Tsuyoshi Ozawa at Chiba City Museum of Art
photo Aomi Okabe

Student: You have been engaging in what you call Sodan* Art, (*sodan means advice/consultation in Japanese) but I’d like to know what kind of position the people who come to advise have.

Ozawa: In the Sodan Art, I ask people for their advice about how I should make my work. Art can exist by the relation between artists and audiences, but I played with that structure by turning it upside down.

Okabe: At the Nasubi Gallery, you offered the familiar milk box as a small space for solo exhibition for other artists. In a sense of offering a place for creation, I also consider your Tonchiki House where various performance and events are held, as an “Gift Economy Art” (Gift Economy Art is a word to define activities that are similar to the construction of a connected global network by providing free software on the internet) that puts gift giving into practice. You are an expert of this kind since you’ve been doing this for a long time. Is there anything that led you to this sort of activity?

Ozawa: At the panel discussion in a symposium held by the Chiba City Museum of Art, you talked about “Gift Economy Art” which is popular in Asia. When you pointed out that Asia still has a custom of gifts that’s different from that of Europe, I thought that well firstly Asia doesn’t have a place to present one’s artworks. The milk box itself is not a proper place to exhibit, but it ironically illustrates Japan’s situation where such places are lacking. Although the situation is gradually improving, the market isn’t still active enough.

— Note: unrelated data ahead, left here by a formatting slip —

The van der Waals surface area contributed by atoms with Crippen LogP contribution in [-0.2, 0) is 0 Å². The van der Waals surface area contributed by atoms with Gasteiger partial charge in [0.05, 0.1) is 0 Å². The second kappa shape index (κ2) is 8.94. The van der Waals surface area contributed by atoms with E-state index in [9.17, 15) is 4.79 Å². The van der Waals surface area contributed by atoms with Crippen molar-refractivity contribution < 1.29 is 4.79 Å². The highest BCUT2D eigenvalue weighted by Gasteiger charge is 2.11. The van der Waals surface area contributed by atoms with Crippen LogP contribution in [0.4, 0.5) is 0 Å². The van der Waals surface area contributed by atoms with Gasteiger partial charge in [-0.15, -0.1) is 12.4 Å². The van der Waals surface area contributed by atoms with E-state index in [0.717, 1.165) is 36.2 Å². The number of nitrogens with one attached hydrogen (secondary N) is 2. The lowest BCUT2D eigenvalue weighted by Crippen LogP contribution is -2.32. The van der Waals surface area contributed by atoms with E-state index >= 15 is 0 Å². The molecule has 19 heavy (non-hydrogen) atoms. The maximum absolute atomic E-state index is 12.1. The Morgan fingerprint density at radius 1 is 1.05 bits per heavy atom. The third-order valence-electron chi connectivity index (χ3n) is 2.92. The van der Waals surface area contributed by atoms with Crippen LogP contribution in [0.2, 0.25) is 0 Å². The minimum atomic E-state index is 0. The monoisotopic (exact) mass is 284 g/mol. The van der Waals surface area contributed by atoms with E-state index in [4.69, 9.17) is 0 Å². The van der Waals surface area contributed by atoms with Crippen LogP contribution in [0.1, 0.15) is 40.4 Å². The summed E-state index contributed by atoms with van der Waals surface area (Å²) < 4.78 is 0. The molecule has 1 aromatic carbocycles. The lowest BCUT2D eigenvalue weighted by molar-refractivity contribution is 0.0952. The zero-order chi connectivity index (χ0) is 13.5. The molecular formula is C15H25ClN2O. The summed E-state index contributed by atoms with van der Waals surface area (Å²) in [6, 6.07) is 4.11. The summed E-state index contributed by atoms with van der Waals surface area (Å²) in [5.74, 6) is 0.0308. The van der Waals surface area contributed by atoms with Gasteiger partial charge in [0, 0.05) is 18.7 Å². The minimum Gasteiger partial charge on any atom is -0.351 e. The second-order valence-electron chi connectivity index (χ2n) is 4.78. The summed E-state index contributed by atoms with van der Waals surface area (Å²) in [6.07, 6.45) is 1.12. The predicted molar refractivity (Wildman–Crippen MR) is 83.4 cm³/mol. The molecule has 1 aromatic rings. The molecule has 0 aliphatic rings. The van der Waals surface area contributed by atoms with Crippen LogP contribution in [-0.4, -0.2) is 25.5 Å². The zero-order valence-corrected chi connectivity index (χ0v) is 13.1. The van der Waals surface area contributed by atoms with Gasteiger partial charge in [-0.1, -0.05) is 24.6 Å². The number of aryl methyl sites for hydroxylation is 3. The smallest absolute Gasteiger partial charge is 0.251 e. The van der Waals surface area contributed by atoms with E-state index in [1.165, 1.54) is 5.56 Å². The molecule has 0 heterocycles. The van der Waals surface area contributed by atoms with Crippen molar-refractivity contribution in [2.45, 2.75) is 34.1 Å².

Okabe: But the relation between the works based on “Gift Economy” and the market is a little complicated.

Ozawa: It’s really a headache. Standing between the art for sale and the art I really want to do, I’m always going through trial and error. Maybe I should try to make temporary things remain as something.


Okabe: Surasi Kusolwong from Thailand, the one who fixed a tube to the audience’s nose and sent nice air into it at the Venice Biennale, is also very gift minded. He’s in great demand in many international exhibitions but I can’t help wondering whether he can keep on doing only such service works and how he makes a living.

Ozawa: Well, we’re in a very tough situation.

Student: In your book A Guidebook to Tsuyoshi Ozawa’s World, you said during your talk with Takashi Arakawa that “I know the word domestic and global has different meanings. But maybe if we look carefully enough at the domestic, we can see the deep essence of humanity which naturally links with global”. —Should we take this word “domestic” as family or country?

Ozawa: Well, every area differs in appearance, and there are many local realities. But if you focus on it closely, you can find the foundation which is globally mutual. That’s what I meant. Like, if you use soy sauce thoroughly then people will be able to understand it even if they come from a culture which doesn’t use it.
Okabe: I think your works can be more interesting if the audience knows the context of Japan. How is the response from overseas? Are your works appreciated in countries abroad?

Ozawa: I actually don’t know. But I’m not worried at all and I’m just going my own way. In foreign countries, if people cannot understand my works, they just enjoy it with their own interpretation. I stick several concepts together so the work is open to many interpretations. I’m happy if any one of them is understood or, well I really don’t mind if it’s understood in a completely different way from my intention. After all, an artwork is a device that enables many imaginations.

(At Chiba city Museum of Arts, October 12th, 2003, translated by Akihiko Sugiura, revised by Emma Ota)


小沢剛 (アーティスト)      1965年 東京生まれ 東京在住

岡部:2001年に開催された川崎市岡本太郎美術館の「小沢剛★中山ダイスケ クロスカウンター」展で、もっとも印象に残ったのは、岡本二太郎作の『野菜な武器』シリーズでした。